Kate Forbes has said her criticism of cabinet colleague Humza Yousaf in the SNP leadership contest displayed her “candour and honesty”.
Ms Forbes, the finance secretary, attacked Mr Yousaf’s record in government during a heated TV debate.
The health secretary hit back by suggesting support for independence would drop if Ms Forbes became leader due to her views on same-sex marriage.
He said candidates’ criticism of the government was damaging for the party.
The pair also clashed with rival contender Ash Regan, who said the SNP had “lost its way” and pledged to unite the broader Yes movement.
On Wednesday First Minister Nicola Sturgeon said she did not watch the debate and did not want to provide a “running commentary” on the contest to succeed her.
But angry SNP members expressed their disappointment at the public infighting and described the personal attacks as “disgraceful and dishonest”.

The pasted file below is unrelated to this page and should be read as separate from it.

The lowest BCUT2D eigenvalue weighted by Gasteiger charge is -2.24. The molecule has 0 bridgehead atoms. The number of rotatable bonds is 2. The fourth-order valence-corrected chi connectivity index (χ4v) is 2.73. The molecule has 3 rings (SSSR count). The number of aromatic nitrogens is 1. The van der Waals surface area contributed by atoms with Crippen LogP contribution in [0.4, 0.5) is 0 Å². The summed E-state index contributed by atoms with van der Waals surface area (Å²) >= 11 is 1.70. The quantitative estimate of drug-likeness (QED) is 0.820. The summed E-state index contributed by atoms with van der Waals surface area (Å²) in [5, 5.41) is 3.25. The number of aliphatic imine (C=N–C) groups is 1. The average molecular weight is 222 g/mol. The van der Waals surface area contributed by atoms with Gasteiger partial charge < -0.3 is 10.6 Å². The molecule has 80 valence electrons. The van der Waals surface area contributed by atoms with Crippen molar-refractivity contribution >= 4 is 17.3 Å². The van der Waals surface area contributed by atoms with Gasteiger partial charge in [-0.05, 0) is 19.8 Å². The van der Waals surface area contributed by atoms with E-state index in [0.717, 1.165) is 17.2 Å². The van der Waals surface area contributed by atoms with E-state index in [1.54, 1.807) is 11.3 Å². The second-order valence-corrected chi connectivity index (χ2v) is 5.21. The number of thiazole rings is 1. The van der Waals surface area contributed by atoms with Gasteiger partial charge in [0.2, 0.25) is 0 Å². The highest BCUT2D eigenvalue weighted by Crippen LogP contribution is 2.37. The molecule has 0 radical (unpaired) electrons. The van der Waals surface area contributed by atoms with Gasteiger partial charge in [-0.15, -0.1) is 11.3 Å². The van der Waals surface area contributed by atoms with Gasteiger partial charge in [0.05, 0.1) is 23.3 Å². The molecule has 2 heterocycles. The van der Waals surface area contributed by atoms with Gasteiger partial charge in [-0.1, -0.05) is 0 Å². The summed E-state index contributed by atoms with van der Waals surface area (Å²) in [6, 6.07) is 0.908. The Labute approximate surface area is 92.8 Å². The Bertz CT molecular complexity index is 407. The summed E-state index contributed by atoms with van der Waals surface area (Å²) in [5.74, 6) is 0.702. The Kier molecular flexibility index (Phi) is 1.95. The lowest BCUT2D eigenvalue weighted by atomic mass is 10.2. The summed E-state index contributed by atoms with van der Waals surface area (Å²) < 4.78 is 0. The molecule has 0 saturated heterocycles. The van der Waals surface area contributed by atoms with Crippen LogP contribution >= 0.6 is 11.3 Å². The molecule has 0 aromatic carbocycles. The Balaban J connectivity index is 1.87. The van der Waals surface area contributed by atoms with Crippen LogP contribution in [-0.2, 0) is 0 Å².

Ms Forbes, however, defended her comments at a campaign event in Edinburgh on Wednesday.
She told reporters: “This is a contest to be the next first minister and I think the public and SNP members want to see somebody who has got the guts to recognise what needs to change and also recognises the fact that we need to have a plan to deliver.
“Last night was all about having the candour and honesty to say more of the same isn’t what Scotland needs – we actually do need change.
“But secondly it’s about competence. And if any SNP leader and future first minister is going to be taking on the Tories in Westminster, for example, then they need to have the mettle and then you have the courage to do that and I think that is what was on display last night.”
The finance secretary said the last 15 years had been “very successful” under “exceptional” SNP leaders.
But she added: “I think you can celebrate the track record of a government and also create the space for questioning what comes next.”
Ms Forbes also insisted she can unite the “broad church” of the SNP under her leadership.